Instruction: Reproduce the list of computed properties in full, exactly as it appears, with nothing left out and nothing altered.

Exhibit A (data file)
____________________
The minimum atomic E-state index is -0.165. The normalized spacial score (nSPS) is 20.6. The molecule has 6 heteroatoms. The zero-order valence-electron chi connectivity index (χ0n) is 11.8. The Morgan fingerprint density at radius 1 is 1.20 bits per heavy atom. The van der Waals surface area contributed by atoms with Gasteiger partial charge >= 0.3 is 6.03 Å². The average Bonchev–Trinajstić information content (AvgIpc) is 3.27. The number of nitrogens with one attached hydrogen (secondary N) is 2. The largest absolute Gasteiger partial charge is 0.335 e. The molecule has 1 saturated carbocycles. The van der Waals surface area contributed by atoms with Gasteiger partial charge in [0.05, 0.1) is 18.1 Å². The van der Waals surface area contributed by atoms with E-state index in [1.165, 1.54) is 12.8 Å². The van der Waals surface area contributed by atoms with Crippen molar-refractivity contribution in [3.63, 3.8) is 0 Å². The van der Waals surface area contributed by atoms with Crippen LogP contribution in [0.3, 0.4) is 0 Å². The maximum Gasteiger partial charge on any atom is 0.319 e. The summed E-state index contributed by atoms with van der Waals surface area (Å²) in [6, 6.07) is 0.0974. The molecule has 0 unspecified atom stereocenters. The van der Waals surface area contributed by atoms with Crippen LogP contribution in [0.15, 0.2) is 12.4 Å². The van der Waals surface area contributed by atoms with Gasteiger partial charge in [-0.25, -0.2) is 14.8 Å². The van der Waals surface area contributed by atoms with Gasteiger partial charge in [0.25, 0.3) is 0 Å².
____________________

The minimum atomic E-state index is -0.165. The normalized spacial score (nSPS) is 20.6. The molecule has 6 heteroatoms. The zero-order valence-electron chi connectivity index (χ0n) is 11.8. The Morgan fingerprint density at radius 1 is 1.20 bits per heavy atom. The van der Waals surface area contributed by atoms with Gasteiger partial charge >= 0.3 is 6.03 Å². The average Bonchev–Trinajstić information content (AvgIpc) is 3.27. The number of nitrogens with one attached hydrogen (secondary N) is 2. The largest absolute Gasteiger partial charge is 0.335 e. The molecule has 1 saturated carbocycles. The van der Waals surface area contributed by atoms with Gasteiger partial charge in [0.05, 0.1) is 18.1 Å². The van der Waals surface area contributed by atoms with E-state index in [1.165, 1.54) is 12.8 Å². The van der Waals surface area contributed by atoms with Crippen molar-refractivity contribution in [3.63, 3.8) is 0 Å². The van der Waals surface area contributed by atoms with Crippen LogP contribution in [0.3, 0.4) is 0 Å². The maximum Gasteiger partial charge on any atom is 0.319 e. The summed E-state index contributed by atoms with van der Waals surface area (Å²) in [6, 6.07) is 0.0974. The molecule has 0 unspecified atom stereocenters. The van der Waals surface area contributed by atoms with Crippen LogP contribution in [0.15, 0.2) is 12.4 Å². The van der Waals surface area contributed by atoms with Gasteiger partial charge in [-0.25, -0.2) is 14.8 Å². The van der Waals surface area contributed by atoms with Gasteiger partial charge in [0.25, 0.3) is 0 Å².